From University of Leeds: “Using sound and light to generate ultra-fast data transfer” 

    U Leeds bloc

    From University of Leeds

    February 11, 2020
    David Lewis
    +44(0)113 343 2049
    pressoffice@leeds.ac.uk.

    1
    The quantum cascade laser, on its mounting, being held by a set of tweezers

    Researchers have made a breakthrough in the control of terahertz quantum cascade lasers, which could lead to the transmission of data at the rate of 100 gigabits per second.

    That ultra-fast data transfer would be around one thousand times quicker than a fast Ethernet operating at 100 megabits a second.

    What distinguishes terahertz quantum cascade lasers from other lasers is the fact they emit light in the terahertz range of the electromagnetic spectrum. They have applications in the field of spectroscopy where they are used in chemical analysis.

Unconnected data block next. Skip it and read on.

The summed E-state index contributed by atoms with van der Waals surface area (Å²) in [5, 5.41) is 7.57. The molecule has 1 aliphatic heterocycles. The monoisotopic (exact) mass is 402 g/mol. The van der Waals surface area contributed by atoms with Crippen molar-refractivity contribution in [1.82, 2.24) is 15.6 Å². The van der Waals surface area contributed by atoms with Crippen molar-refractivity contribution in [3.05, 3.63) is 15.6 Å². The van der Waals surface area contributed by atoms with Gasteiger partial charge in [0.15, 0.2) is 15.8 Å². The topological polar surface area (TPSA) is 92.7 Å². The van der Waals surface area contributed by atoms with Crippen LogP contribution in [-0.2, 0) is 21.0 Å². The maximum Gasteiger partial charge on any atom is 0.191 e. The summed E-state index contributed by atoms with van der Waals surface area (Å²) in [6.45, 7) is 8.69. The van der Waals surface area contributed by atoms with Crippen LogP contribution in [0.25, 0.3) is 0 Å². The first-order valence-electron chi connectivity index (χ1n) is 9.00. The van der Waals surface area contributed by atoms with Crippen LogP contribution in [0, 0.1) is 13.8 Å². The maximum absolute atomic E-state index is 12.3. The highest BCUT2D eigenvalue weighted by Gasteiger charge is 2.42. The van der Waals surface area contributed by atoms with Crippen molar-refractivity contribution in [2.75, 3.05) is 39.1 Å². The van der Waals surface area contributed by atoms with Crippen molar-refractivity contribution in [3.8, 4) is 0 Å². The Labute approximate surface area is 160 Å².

The lasers could also eventually provide ultra-fast, short-hop wireless links where large datasets have to be transferred across hospital campuses or between research facilities on universities – or in satellite communications.

    To be able to send data at these increased speeds, the lasers need to be modulated very rapidly: switching on and off or pulsing about 100 billion times every second.

    Engineers and scientists have so far failed to develop a way of achieving this.

    A research team of academics from the University of Leeds and University of Nottingham believes its has found a way of delivering ultra- fast modulation, by combining the power of acoustic and light waves. The findings are published today in Nature Communications.